From this week’s Galway City Tribune – It will take time and a lot of money, but the city’s network of major transport projects will proceed on schedule – that was the assurance given this week to councillors by City Council Chief Executive, Brendan McGrath.

Councillors had expressed concerns at their meeting on Monday about the slow rate of progress being made with major capital projects including two new pedestrian bridges over the River Corrib.

However, Brendan McGrath told the meeting that the timelines for the range of capital transport projects – while challenging – were reasonable, pragmatic and achievable.

“All of the projects are moving forward but we must adhere to all the procedures and the different stages that have to be complied with: we have no choice in that,” said Brendan McGrath.

Senior City Council Engineer, Uinsinn Finn, in reply to a number of queries about potential new bus routes, said that while the Council worked closely with Bus Éireann and the bus companies, the local authority didn’t decide on the routes.

Earlier in the meeting, Cllr Peter Keane (FF), asked ‘how it could take 63 months’ to deliver a pedestrian/cycle bridge over the Corrib even though the piers (old Corrib Railway Line) were already in place for the project.

“How can it take over five years to put a bridge like this over the Corrib,” he asked, after hearing that this €11 million Greenways-linked project would not be completed until 2026.

There is a snappier timescale for the Salmon Weir Pedestrian/Cycle Bridge – to be located adjacent to the existing structure on the southern side – with planning consent expected by next Summer and a completion date set for the end of 2022.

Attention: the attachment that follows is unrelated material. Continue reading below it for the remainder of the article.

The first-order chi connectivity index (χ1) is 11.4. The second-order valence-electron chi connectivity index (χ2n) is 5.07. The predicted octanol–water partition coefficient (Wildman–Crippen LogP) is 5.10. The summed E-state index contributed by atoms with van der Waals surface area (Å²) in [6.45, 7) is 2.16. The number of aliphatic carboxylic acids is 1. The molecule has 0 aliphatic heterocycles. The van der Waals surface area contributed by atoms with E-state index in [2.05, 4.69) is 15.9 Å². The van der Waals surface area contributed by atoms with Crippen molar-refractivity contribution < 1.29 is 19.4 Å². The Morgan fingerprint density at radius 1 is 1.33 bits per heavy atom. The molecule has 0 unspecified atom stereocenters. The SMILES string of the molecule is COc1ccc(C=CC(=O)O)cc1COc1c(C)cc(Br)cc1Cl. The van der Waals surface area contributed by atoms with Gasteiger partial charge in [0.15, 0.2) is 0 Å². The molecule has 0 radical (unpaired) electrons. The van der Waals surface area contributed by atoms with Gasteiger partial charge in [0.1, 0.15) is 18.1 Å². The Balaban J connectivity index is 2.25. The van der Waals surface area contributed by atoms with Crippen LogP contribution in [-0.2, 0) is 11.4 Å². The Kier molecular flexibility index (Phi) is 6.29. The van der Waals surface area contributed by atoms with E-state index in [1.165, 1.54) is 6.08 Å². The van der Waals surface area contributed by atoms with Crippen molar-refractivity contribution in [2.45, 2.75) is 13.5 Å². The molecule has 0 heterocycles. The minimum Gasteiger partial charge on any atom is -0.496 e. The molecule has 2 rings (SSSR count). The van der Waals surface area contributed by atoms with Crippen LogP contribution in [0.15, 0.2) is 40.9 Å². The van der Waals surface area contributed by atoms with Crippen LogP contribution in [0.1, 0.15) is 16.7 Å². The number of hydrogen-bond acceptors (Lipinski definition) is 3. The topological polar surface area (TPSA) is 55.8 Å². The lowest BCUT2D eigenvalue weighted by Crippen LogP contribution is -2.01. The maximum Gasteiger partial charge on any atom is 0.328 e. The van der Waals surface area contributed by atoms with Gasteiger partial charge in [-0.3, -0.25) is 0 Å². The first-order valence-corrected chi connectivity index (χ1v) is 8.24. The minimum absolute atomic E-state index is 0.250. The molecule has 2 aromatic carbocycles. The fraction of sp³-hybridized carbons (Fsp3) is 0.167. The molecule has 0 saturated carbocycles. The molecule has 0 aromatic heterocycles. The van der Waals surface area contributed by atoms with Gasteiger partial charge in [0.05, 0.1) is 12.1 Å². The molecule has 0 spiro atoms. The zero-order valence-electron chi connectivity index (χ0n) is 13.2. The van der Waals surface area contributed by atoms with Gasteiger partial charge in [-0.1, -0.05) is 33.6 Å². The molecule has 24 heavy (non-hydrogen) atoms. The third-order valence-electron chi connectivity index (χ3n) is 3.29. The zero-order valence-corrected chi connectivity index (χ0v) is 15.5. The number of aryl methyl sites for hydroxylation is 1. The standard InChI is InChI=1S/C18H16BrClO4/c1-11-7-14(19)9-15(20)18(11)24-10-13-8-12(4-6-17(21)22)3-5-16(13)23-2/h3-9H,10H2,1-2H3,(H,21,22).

This is a shortened preview version of this article. To read the rest of the story, see this week’s Galway City Tribune. You can buy a digital edition HERE.

Continue Reading

CITY TRIBUNE

Council removes ‘shop local’ signage despite agreement with Latin Quarter

Stephen Corrigan

Published

on

From this week’s Galway City Tribune – Signage promoting a ‘eat, drink and shop local’ campaign, erected by a local business group, was removed by the Galway City Council – despite an understanding that permission had been granted.

The bilingual signage was placed on a number of solar compactor bins and bollard-control boxes in the city centre by the Latin Quarter business group, in an attempt to promote local businesses grappling with the effects of Covid-19.

A source in the group told the Galway City Tribune that the signage cost around €3,500 and that permission to erect it had been given by a ‘senior Council official’.

The signs were put up in mid-October but only lasted around two weeks when City Hall’s Environment Department had them removed, claiming that they had not been consulted.

“There was clearly a breakdown in communications in City Hall because we had permission from a senior official to proceed, and then the Environment Department took issue with the signs and insisted that they had to be removed,” said the source.

A Council spokesperson said they were currently in discussions with the Latin Quarter to provide promotional material and added “there’s been no falling out here”.
This is a shortened preview version of this article. To read the rest of the story, see this week’s Galway City Tribune. You can buy a digital edition HERE.

Continue Reading

Local Ads

Local Ads

Advertisement

Weather

Weather Icon
Advertisement

Facebook

Advertisement

Trending